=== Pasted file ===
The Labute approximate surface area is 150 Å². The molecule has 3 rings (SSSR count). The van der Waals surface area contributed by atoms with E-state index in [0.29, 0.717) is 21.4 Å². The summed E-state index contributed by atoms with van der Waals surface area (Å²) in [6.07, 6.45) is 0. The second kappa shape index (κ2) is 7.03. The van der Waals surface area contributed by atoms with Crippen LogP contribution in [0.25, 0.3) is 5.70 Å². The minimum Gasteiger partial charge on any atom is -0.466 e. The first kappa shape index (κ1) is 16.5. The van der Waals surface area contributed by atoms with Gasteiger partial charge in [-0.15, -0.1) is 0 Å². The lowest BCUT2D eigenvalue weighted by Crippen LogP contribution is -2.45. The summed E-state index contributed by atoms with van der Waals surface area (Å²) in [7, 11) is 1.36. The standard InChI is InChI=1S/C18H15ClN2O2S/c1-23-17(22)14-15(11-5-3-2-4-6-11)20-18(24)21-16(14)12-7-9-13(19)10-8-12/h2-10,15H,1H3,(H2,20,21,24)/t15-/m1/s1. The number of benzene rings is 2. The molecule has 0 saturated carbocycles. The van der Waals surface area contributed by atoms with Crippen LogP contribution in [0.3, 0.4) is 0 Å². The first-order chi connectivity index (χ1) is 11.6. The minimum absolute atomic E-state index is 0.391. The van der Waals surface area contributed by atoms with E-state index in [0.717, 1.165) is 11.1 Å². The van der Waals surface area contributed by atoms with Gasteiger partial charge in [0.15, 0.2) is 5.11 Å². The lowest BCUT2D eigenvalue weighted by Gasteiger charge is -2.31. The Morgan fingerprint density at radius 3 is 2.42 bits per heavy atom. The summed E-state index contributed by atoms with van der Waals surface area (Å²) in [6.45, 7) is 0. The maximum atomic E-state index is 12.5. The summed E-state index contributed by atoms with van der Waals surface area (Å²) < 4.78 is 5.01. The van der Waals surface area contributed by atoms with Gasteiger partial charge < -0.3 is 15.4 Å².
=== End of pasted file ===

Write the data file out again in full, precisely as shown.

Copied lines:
The Labute approximate surface area is 150 Å². The molecule has 3 rings (SSSR count). The van der Waals surface area contributed by atoms with E-state index in [0.29, 0.717) is 21.4 Å². The summed E-state index contributed by atoms with van der Waals surface area (Å²) in [6.07, 6.45) is 0. The second kappa shape index (κ2) is 7.03. The van der Waals surface area contributed by atoms with Crippen LogP contribution in [0.25, 0.3) is 5.70 Å². The minimum Gasteiger partial charge on any atom is -0.466 e. The first kappa shape index (κ1) is 16.5. The van der Waals surface area contributed by atoms with Gasteiger partial charge in [-0.15, -0.1) is 0 Å². The lowest BCUT2D eigenvalue weighted by Crippen LogP contribution is -2.45. The summed E-state index contributed by atoms with van der Waals surface area (Å²) in [7, 11) is 1.36. The standard InChI is InChI=1S/C18H15ClN2O2S/c1-23-17(22)14-15(11-5-3-2-4-6-11)20-18(24)21-16(14)12-7-9-13(19)10-8-12/h2-10,15H,1H3,(H2,20,21,24)/t15-/m1/s1. The number of benzene rings is 2. The molecule has 0 saturated carbocycles. The van der Waals surface area contributed by atoms with Crippen LogP contribution in [0.3, 0.4) is 0 Å². The first-order chi connectivity index (χ1) is 11.6. The minimum absolute atomic E-state index is 0.391. The van der Waals surface area contributed by atoms with E-state index in [0.717, 1.165) is 11.1 Å². The van der Waals surface area contributed by atoms with Gasteiger partial charge in [0.15, 0.2) is 5.11 Å². The lowest BCUT2D eigenvalue weighted by Gasteiger charge is -2.31. The Morgan fingerprint density at radius 3 is 2.42 bits per heavy atom. The summed E-state index contributed by atoms with van der Waals surface area (Å²) in [6.45, 7) is 0. The maximum atomic E-state index is 12.5. The summed E-state index contributed by atoms with van der Waals surface area (Å²) < 4.78 is 5.01. The van der Waals surface area contributed by atoms with Gasteiger partial charge < -0.3 is 15.4 Å².